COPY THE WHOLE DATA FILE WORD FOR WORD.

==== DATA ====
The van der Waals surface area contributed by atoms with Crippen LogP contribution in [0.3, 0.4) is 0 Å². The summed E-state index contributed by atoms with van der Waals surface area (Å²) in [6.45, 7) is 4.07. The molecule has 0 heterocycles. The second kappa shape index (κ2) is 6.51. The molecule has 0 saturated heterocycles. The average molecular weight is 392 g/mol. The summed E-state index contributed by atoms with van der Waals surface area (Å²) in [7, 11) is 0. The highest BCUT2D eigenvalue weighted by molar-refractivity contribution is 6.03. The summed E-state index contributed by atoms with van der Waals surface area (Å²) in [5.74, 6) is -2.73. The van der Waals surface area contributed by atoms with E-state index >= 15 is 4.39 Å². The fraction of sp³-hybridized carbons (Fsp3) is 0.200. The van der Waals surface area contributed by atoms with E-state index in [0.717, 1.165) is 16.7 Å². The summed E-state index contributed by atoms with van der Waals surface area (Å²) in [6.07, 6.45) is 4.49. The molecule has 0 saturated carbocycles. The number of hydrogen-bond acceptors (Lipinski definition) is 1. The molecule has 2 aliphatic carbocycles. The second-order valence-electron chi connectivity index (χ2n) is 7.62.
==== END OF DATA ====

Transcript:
The van der Waals surface area contributed by atoms with Crippen LogP contribution in [0.3, 0.4) is 0 Å². The summed E-state index contributed by atoms with van der Waals surface area (Å²) in [6.45, 7) is 4.07. The molecule has 0 heterocycles. The second kappa shape index (κ2) is 6.51. The molecule has 0 saturated heterocycles. The average molecular weight is 392 g/mol. The summed E-state index contributed by atoms with van der Waals surface area (Å²) in [7, 11) is 0. The highest BCUT2D eigenvalue weighted by molar-refractivity contribution is 6.03. The summed E-state index contributed by atoms with van der Waals surface area (Å²) in [5.74, 6) is -2.73. The van der Waals surface area contributed by atoms with E-state index >= 15 is 4.39 Å². The fraction of sp³-hybridized carbons (Fsp3) is 0.200. The van der Waals surface area contributed by atoms with E-state index in [0.717, 1.165) is 16.7 Å². The summed E-state index contributed by atoms with van der Waals surface area (Å²) in [6.07, 6.45) is 4.49. The molecule has 0 saturated carbocycles. The number of hydrogen-bond acceptors (Lipinski definition) is 1. The molecule has 2 aliphatic carbocycles. The second-order valence-electron chi connectivity index (χ2n) is 7.62.